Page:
Using administrative data from a national shared services database to target the delivery of homeless services in the Dublin Region

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Bernie O'Donoghue Hynes Richard Waldron Declan Redmond Pathie Maphosa
Published online: Jun 8, 2018


Background
PASS is a national shared services database that captures live information on service user interactions with all state funded NGO and local authority homeless services. In the Dublin region, which accommodates in excess of 70% of the national
homeless population, this data was mined and cleansed in order to carry out a k-mean cluster analysis.


Objective
The objective was to determine the rate of movement through homeless services and the consumption of resources of different clusters cohorts and to compare these findings with other regions internationally.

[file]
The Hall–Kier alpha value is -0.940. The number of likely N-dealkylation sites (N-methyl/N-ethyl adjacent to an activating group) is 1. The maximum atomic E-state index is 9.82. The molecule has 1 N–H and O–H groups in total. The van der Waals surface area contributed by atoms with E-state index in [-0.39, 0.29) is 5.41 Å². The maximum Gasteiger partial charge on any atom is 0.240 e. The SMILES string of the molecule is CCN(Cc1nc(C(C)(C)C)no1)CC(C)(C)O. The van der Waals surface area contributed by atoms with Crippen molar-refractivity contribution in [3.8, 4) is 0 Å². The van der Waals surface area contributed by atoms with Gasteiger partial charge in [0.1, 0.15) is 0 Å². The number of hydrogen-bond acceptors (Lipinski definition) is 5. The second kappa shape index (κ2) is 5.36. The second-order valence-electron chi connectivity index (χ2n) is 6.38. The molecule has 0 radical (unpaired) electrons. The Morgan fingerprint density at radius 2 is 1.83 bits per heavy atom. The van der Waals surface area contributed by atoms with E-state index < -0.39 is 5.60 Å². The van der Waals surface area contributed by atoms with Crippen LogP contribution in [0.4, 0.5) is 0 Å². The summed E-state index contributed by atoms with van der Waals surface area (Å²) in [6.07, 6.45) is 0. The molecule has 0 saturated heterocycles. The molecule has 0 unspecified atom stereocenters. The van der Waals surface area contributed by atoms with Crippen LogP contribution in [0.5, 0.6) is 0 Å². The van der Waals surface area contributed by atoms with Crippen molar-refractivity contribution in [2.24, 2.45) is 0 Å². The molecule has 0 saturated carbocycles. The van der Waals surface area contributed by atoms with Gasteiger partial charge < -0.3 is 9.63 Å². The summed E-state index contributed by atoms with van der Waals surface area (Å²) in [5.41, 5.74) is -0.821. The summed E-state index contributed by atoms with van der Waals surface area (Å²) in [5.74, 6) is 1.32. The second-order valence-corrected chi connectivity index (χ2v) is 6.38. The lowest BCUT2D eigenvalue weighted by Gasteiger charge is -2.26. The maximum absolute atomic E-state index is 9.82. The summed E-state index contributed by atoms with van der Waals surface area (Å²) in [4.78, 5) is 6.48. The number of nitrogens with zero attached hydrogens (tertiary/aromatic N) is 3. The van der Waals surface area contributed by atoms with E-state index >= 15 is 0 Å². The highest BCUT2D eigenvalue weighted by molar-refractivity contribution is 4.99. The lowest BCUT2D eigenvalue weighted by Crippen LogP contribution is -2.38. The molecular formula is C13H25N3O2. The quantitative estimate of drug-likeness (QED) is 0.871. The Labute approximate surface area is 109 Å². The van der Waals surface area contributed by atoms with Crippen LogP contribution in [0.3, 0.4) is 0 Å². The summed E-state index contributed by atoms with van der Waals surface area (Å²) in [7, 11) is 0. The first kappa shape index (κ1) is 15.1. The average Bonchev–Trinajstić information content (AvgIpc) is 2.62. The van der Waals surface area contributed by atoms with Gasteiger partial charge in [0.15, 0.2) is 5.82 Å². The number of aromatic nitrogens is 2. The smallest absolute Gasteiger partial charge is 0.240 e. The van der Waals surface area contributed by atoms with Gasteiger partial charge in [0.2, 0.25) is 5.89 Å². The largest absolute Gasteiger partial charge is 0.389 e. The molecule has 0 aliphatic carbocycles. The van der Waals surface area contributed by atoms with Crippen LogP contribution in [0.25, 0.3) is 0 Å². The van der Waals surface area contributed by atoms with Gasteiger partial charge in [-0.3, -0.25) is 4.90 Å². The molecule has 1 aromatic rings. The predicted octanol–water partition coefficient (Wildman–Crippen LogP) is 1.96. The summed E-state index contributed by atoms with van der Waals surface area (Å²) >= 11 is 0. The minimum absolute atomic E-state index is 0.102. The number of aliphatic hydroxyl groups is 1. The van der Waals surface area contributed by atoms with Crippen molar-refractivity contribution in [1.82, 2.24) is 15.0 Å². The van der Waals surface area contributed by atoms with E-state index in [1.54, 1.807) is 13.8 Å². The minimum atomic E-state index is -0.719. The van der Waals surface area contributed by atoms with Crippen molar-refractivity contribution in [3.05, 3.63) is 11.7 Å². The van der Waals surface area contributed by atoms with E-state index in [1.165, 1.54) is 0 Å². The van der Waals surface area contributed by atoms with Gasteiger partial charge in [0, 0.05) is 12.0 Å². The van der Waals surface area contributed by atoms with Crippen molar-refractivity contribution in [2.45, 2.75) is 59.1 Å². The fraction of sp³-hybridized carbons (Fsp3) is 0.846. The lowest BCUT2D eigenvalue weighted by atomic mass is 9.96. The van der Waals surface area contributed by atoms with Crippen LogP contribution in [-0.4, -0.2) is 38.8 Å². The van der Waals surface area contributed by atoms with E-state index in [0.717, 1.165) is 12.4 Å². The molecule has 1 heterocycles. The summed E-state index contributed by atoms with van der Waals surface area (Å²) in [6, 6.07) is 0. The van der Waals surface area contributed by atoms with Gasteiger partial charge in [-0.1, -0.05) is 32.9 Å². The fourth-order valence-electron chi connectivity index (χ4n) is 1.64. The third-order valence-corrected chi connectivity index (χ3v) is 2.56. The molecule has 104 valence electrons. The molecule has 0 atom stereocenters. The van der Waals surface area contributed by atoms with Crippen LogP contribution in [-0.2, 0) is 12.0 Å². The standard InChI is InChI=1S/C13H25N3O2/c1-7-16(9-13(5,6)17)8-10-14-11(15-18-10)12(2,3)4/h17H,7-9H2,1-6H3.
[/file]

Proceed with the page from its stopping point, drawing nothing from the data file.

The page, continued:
Methods
Following extensive data preparation, the Kuhn and Culhane (1998) k-mean cluster analysis was applied in 2017 to five years of PASS data (2012-2016) and results categorised to align to their typology of homelessness.


Findings
Results for Dublin showed patterns similar to those reported in the US, Canada and Denmark, with approximately 80% of services users transitioning quickly through services. These transitional service users accounted for just over one third of total bed-nights while the remaining 20% of episodic and long-term service users accounted for almost two thirds of the bed-nights over the five years. Uniquely, the analysis also considered the patterns of engagement of people sleeping rough and results revealed similar but more extreme patterns with 86% of those rough sleeping accounting for only 28% of outreach contacts with a small number adults accounting for over 70% of all street contacts.


Conclusion
The results from the analysis of administrative data were used to inform operations so appropriate ‘Housing First’ responses were developed for those episodically or chronically experiencing homelessness and engaged in sleeping rough.


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